I've been on my travels again. This time I've headed north rather than south, and spent a few days in Edinburgh. Although you'd never know it if you heard me speak, this is where I was born and grew up; I lived in or near the city until I went to college.
My parents grew up not far from where I now live
, and moved back down here 18 years ago. This was only my second trip to Scotland since then. I had a great time, so this is a very picture-heavy post all about the Scottish capital.
Edinburgh truly is a tale of two cities, or to be more precise, towns. The original settlement was what is now called the Old Town, and grew up around the castle.
|The entrance to Edinburgh Castle|
The photo above doesn't do justice to how truly castle-y Edinburgh Castle actually is. It is perched on a rock, and dominates the city.
|Looking up at the castle from the Grassmarket|
Although the Scottish Crown Jewels are kept in the castle, it is not the official royal residence in Scotland. Instead that is Holyrood Palace, at the foot of the Royal Mile. The Queen stays here for a week each year.
Edinburgh is very, very hilly, and the Royal Mile slopes downhill from the castle along a ridge. For a long time the city was confined within walls, so the only was to accommodate a growing population was to build upwards.
|The Tron Kirk on the Royal Mile|
|John Knox's house (centre) on the Royal Mile|
Many of the buildings along the Royal Mile are part of the original medieval city, but some are much more recent. It's hard to believe that this hotel was only built in 1990.
|A modern addition|
Most of the streets which lead off the Royal Mile go sharply downhill.
|Victoria Street curves down to the Grassmarket|
The Grassmarket was one of Edinburgh's main markets, where horses and cattle were sold.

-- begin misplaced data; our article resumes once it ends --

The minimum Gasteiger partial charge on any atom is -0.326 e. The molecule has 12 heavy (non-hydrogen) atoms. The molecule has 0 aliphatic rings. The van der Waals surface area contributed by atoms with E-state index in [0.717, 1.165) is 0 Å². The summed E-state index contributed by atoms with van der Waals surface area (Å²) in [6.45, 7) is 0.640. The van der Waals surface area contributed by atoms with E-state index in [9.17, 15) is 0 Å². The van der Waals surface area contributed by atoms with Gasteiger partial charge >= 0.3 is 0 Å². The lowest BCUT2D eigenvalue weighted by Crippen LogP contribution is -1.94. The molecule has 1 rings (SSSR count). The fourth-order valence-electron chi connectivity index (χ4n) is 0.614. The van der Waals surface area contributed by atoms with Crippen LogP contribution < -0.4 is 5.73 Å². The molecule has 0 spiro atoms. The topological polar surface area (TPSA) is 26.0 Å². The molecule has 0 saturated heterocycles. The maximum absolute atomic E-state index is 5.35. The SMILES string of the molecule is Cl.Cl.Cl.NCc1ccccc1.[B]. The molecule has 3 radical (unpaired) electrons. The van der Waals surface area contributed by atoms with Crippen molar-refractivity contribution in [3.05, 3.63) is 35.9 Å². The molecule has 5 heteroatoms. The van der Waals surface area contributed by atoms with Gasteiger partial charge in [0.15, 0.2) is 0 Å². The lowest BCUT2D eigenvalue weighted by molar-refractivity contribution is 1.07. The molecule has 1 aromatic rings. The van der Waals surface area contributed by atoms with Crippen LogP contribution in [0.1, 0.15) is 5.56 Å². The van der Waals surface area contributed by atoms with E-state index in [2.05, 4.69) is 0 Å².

|The Grassmarket and the castle|
Just up from the Grassmarket is Greyfriars Kirk, the final resting place of Greyfriars Bobby
and his owner John Grey. The famous statue is nearby. Judging from the extreme shininess of the dog's nose, it must get rubbed a lot!
|The statue of Greyfriars Bobby|
Also leading off the Royal Mile are lots of narrow, pedestrian-only streets called 'closes'. Some of these open into little courtyards.
|Lady Stairs Close|
As well as steep streets, there are lots of flights of stairs.
|Steps leading up to the Royal Mile|
Eventually the overcrowding in the Old Town grew so bad that something had to be done. Rather than simply expand the existing town beyond the city walls, the decision was taken to build the New Town to the north of the Royal Mile. This was begun in 1767, and still retains much of its original Georgian architecture.
|Part of Charlotte Square in the New Town|
Many of the houses retain their original features, such as boot scrapers by the doors, and snuffers to put out the torches carried to light the way while travelling.
|The snuffer is the diagonal tube in the lamp stand|
|Bute House, official residence of the First Minister|
The area between the Old and New Towns was originally a loch (lake). This was drained and now contains the main railway line and station, the National Gallery of Scotland and Princes Street Gardens.
|The Old Town and castle, with the National Gallery in front|
Finally (and well done for making it this far!) this photograph of the Balmoral Hotel on Princes Street was taken at seven minutes past three. The hotel was originally the railway hotel, and the clock can be seen most of the way along Princes Street, the main shopping street. It is deliberately kept three minutes fast, to ensure that people don't miss their train! The only time that it is set to the correct time is on Hogmanay (New Year's Eve).
|The Balmoral Hotel, the North Bridge and Arthur's Seat|